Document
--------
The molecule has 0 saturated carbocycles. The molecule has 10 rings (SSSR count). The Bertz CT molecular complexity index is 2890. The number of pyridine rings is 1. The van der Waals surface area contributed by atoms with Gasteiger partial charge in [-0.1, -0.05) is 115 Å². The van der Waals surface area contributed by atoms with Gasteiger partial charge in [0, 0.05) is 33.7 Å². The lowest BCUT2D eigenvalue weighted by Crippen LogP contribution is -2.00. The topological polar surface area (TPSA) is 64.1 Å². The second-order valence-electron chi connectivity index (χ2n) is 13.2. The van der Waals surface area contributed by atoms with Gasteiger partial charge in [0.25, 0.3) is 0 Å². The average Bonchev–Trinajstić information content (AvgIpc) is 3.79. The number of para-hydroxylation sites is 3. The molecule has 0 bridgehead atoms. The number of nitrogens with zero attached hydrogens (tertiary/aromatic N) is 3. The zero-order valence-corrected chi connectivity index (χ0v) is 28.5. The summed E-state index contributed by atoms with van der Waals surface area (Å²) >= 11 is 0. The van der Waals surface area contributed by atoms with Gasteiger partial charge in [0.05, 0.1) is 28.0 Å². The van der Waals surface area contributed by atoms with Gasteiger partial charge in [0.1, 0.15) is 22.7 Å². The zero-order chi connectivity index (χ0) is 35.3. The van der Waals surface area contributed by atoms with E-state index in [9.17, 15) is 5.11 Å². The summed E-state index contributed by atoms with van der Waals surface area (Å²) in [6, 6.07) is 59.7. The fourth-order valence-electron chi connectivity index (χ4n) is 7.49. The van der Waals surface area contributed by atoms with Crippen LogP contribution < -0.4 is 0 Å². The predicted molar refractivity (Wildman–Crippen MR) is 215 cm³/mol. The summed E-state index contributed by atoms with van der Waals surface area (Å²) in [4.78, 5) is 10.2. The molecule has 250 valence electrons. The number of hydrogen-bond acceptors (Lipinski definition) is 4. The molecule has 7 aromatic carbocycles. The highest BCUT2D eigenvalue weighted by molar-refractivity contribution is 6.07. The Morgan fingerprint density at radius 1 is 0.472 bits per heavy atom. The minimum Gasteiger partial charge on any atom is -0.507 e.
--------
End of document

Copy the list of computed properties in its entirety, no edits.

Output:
The molecule has 0 saturated carbocycles. The molecule has 10 rings (SSSR count). The Bertz CT molecular complexity index is 2890. The number of pyridine rings is 1. The van der Waals surface area contributed by atoms with Gasteiger partial charge in [-0.1, -0.05) is 115 Å². The van der Waals surface area contributed by atoms with Gasteiger partial charge in [0, 0.05) is 33.7 Å². The lowest BCUT2D eigenvalue weighted by Crippen LogP contribution is -2.00. The topological polar surface area (TPSA) is 64.1 Å². The second-order valence-electron chi connectivity index (χ2n) is 13.2. The van der Waals surface area contributed by atoms with Gasteiger partial charge in [0.25, 0.3) is 0 Å². The average Bonchev–Trinajstić information content (AvgIpc) is 3.79. The number of para-hydroxylation sites is 3. The molecule has 0 bridgehead atoms. The number of nitrogens with zero attached hydrogens (tertiary/aromatic N) is 3. The zero-order valence-corrected chi connectivity index (χ0v) is 28.5. The summed E-state index contributed by atoms with van der Waals surface area (Å²) >= 11 is 0. The van der Waals surface area contributed by atoms with Gasteiger partial charge in [0.05, 0.1) is 28.0 Å². The van der Waals surface area contributed by atoms with Gasteiger partial charge in [0.1, 0.15) is 22.7 Å². The zero-order chi connectivity index (χ0) is 35.3. The van der Waals surface area contributed by atoms with E-state index in [9.17, 15) is 5.11 Å². The summed E-state index contributed by atoms with van der Waals surface area (Å²) in [6, 6.07) is 59.7. The fourth-order valence-electron chi connectivity index (χ4n) is 7.49. The van der Waals surface area contributed by atoms with Crippen LogP contribution < -0.4 is 0 Å². The predicted molar refractivity (Wildman–Crippen MR) is 215 cm³/mol. The summed E-state index contributed by atoms with van der Waals surface area (Å²) in [4.78, 5) is 10.2. The molecule has 250 valence electrons. The number of hydrogen-bond acceptors (Lipinski definition) is 4. The molecule has 7 aromatic carbocycles. The highest BCUT2D eigenvalue weighted by molar-refractivity contribution is 6.07. The Morgan fingerprint density at radius 1 is 0.472 bits per heavy atom. The minimum Gasteiger partial charge on any atom is -0.507 e.